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Writing By Hand Improves Memory

Today, nearly everything is done on an electronic device. People type emails and text messages almost every day, and many individuals even type reminders or notes to themselves on apps. Hand-written notes and letters are becoming obsolete. However, writing by hand improves long-term memory.

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Typing Versus Writing

A group of researchers at Claremont College conducted a study to determine whether hand-written notes or typed notes were more beneficial to students. Their study showed that students who used hand-written notes retained more of what they learned than students who typed their notes. In their study report, the researchers included prior research references that showed enhanced organizational processing among people who used hand-written notes.

Many people say that typing notes makes them more efficient because they can type faster than they can write. In another study published by the Journal of Educational Psychology, researchers found that people who typed their notes only recalled them for about 24 hours. However, people who wrote their notes by hand still remembered them several days later.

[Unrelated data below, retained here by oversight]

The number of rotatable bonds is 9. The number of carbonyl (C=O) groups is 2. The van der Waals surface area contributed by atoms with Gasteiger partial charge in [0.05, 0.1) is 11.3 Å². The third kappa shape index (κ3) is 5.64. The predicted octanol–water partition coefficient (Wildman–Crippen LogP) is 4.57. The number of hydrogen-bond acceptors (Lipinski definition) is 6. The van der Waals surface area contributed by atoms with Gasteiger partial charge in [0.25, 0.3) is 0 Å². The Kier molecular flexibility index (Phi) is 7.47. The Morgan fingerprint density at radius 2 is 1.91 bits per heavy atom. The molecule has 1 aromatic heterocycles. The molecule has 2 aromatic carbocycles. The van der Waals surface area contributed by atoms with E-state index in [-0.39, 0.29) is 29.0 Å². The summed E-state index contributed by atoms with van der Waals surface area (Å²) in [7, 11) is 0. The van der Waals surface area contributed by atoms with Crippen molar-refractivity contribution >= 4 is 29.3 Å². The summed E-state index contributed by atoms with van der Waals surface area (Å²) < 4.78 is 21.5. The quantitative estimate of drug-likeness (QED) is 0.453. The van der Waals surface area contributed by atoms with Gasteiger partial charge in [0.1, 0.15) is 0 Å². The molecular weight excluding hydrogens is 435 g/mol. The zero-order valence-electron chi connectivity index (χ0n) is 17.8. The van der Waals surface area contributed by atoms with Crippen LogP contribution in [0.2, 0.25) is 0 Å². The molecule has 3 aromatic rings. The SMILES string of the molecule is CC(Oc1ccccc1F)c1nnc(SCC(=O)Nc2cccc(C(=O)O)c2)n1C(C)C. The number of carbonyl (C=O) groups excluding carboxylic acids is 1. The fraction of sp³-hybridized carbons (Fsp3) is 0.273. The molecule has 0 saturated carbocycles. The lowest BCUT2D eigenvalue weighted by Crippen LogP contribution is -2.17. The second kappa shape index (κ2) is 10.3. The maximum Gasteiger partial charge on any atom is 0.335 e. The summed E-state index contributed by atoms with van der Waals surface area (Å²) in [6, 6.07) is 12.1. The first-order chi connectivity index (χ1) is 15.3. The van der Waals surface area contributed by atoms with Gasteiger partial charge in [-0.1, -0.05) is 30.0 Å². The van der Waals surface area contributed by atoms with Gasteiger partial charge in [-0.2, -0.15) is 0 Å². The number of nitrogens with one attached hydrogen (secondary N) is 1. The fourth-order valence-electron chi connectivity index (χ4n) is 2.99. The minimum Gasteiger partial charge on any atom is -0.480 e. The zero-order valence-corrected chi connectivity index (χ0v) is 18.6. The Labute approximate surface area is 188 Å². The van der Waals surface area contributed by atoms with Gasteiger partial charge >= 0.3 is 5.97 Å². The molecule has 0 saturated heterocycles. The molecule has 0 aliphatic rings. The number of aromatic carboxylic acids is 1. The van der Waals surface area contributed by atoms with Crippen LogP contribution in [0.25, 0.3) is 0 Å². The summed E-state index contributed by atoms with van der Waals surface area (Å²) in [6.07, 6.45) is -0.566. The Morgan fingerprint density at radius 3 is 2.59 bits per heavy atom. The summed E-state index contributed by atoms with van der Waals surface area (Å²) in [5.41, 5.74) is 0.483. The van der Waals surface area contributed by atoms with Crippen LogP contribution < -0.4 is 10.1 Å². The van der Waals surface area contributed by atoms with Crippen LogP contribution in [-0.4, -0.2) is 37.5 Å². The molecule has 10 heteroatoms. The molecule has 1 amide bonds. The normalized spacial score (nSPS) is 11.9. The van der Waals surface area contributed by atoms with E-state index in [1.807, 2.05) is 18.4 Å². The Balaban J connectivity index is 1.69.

Why Writing Improves Memory

Researchers say that writing by hand stimulates specific neural pathways in the brain. When they studied MRI brain scans of people who wrote or drew images by hand, they discovered that those neural pathways showed more activity. Writing by hand triggers a part of the brain that stimulates long-term memory.

People who want to train their brains to retain more information can practice by writing notes frequently. Also, it is helpful to keep a written journal. Some people do this for business or to record events in their personal lives. Researchers especially encourage older adults to write by hand frequently to help prevent memory loss and to stimulate important brain activity.

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